Monday, March 19, 2018
Epic! Francine Rivers' Newest 'The Masterpiece'
About the book:
New York Times bestselling author Francine Rivers returns to her romance roots with this unexpected and redemptive love story, a probing tale that reminds us that mercy can shape even the most broken among us into an imperfect yet stunning masterpiece.
A successful LA artist, Roman Velasco appears to have everything he could possibly want—money, women, fame. Only Grace Moore, his reluctant, newly hired personal assistant, knows how little he truly has. The demons of Roman’s past seem to echo through the halls of his empty mansion and out across his breathtaking Topanga Canyon view. But Grace doesn’t know how her boss secretly wrestles with those demons: by tagging buildings as the Bird, a notorious but unidentified graffiti artist—an alter ego that could destroy his career and land him in prison.
Like Roman, Grace is wrestling with ghosts and secrets of her own. After a disastrous marriage threw her life completely off course, she vowed never to let love steal her dreams again. But as she gets to know the enigmatic man behind the reputation, it’s as if the jagged pieces of both of their pasts slowly begin to fit together . . . until something so unexpected happens that it changes the course of their relationship—and both their lives—forever.
This was such a wonderful story. I loved seeing Roman's transformation throughout the story. I liked how the author would take us back to different times in Roman's and Grace's pasts to show what they went through and to explain what they're like today. It was really eye-opening to see. It also made me pretty angry to see how they were treated, though. It was also interesting to learn about graffiti artists and how they operate. The cover is from part of an actual graffiti painting on a building but much larger. The spiritual message was wonderful, as I've come to expect with Francine Rivers' books. The gospel was presented in a very natural way. Grace lives out her faith and he sees something different about her yet she still struggles with temptation and trying to do and say the right thing. I liked Grace a lot and admired her strength; she was very easy to like. Roman was a little harder but as I saw how difficult his childhood was, it was easier to understand the choices he made and the way he treated people, though it didn't make it right. It also made the changes that much more amazing. The secondary characters were also wonderful, from Grace's friends, especially Shanice, to Roman's old teacher, Jasper, and the couple who ran the boys' ranch. There were some great romantic moments and some pretty exciting situations, too. There were a couple of very cool supernatural elements in the story; I won't say more than that because I don't want to ruin the surprise! There was also a cool twist. I did wish there was some closure on a few things that we don't get definitively answered. I can't say enough good things about this story. I highly recommend it for everyone!
I received this book free from Tyndale House Publishers in exchange for an honest review.
1st Chapter here
Q & A with Francine Rivers!
⦁ You often say that each of your novels is prompted by a faith-related question. What question inspired The Masterpiece? Were there particular Scripture verses or stories that guided your writing of this novel?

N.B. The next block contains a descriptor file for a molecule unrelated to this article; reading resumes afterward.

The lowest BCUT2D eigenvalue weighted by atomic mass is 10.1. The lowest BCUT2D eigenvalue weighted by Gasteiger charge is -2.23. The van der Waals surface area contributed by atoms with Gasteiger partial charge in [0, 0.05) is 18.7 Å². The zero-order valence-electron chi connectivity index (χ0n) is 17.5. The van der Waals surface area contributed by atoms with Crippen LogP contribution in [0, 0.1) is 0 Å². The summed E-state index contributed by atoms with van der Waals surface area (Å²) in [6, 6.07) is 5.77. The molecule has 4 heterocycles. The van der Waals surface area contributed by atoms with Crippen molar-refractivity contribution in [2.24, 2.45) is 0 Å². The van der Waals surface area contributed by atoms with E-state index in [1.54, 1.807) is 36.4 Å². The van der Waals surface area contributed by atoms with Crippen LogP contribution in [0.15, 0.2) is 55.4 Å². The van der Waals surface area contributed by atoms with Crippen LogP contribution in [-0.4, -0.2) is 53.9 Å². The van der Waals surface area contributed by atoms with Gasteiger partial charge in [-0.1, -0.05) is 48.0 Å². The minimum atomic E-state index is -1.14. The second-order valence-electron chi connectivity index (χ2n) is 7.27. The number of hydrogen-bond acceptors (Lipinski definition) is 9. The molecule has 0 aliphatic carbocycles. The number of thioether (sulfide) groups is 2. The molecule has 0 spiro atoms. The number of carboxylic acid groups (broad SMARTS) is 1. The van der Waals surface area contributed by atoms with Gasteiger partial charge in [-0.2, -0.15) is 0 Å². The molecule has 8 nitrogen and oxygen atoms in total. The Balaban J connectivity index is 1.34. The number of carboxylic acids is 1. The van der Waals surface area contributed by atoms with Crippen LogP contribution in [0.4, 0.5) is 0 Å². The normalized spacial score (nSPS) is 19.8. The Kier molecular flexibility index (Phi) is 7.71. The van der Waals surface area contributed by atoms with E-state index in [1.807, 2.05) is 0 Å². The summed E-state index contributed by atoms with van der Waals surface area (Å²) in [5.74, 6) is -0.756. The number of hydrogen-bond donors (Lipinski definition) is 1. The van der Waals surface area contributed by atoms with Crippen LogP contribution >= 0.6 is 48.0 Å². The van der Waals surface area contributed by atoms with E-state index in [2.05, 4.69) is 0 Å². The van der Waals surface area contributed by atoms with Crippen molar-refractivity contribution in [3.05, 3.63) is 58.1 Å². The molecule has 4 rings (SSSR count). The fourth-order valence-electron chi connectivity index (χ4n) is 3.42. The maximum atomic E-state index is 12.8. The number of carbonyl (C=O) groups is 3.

The question that came up for me was whether two people from severely dysfunctional backgrounds could have a healthy relationship. Grace and Roman both come from abusive childhood experiences and developed different coping mechanisms to survive. The past often intrudes and sometimes blocks people from moving forward, but we are all ultimately responsible for the choices we make. Each of us must decide who Jesus is. That choice decides where we spend eternity. It also makes a difference in our life in the here and now. When abuse occurs, a child’s view of God is twisted. That raises other questions. What might need to happen to open the door to the true God and faith in Him? What if someone grows up knowing nothing of God other than as a curse? I had questions enough for several books, and wallowed around in the mire through several drafts. Hence, so did my characters. Grace and Roman are each on different journeys. What brings them together and what keeps them apart? I was well into the project before I knew which Scripture God was showing me: Ephesians 2:10—“For we are God’s masterpiece. He has created us anew in Christ Jesus, so we can do the good things he planned for us long ago.” This is the heart of the book.
⦁ What kind of research did you do for this novel? Did any findings particularly surprise you?
Most of my research had to do with the patterns and psychology of victims of abuse. It wasn’t pleasant reading. It’s heart-wrenching. I didn’t want to misrepresent survivors of abuse. I talked with a friend who is a strong Christian, highly educated, and a certified family counselor. She suggested I present my characters to a group of counselors who meet once a week. When we all gathered, I explained my dilemma and presented my “case studies.” One gentleman cried and said he’d worked with young men exactly like Roman Velasco. Grace’s emotional trauma and means of coping are also common.
I also needed to learn about graffiti artists. I started with online searches and then met a young man who had been a gang tagger in the Bay Area. We talked about his motivations, experiences, and the dangers he faced, not the least of which was leaving the gang. I found a website with terms and definitions regarding graffiti. I also read some books about the young man’s idol, Banksy. No one knows the identity of Banksy, but his work is known around the world. I liked the mystery element and employed it.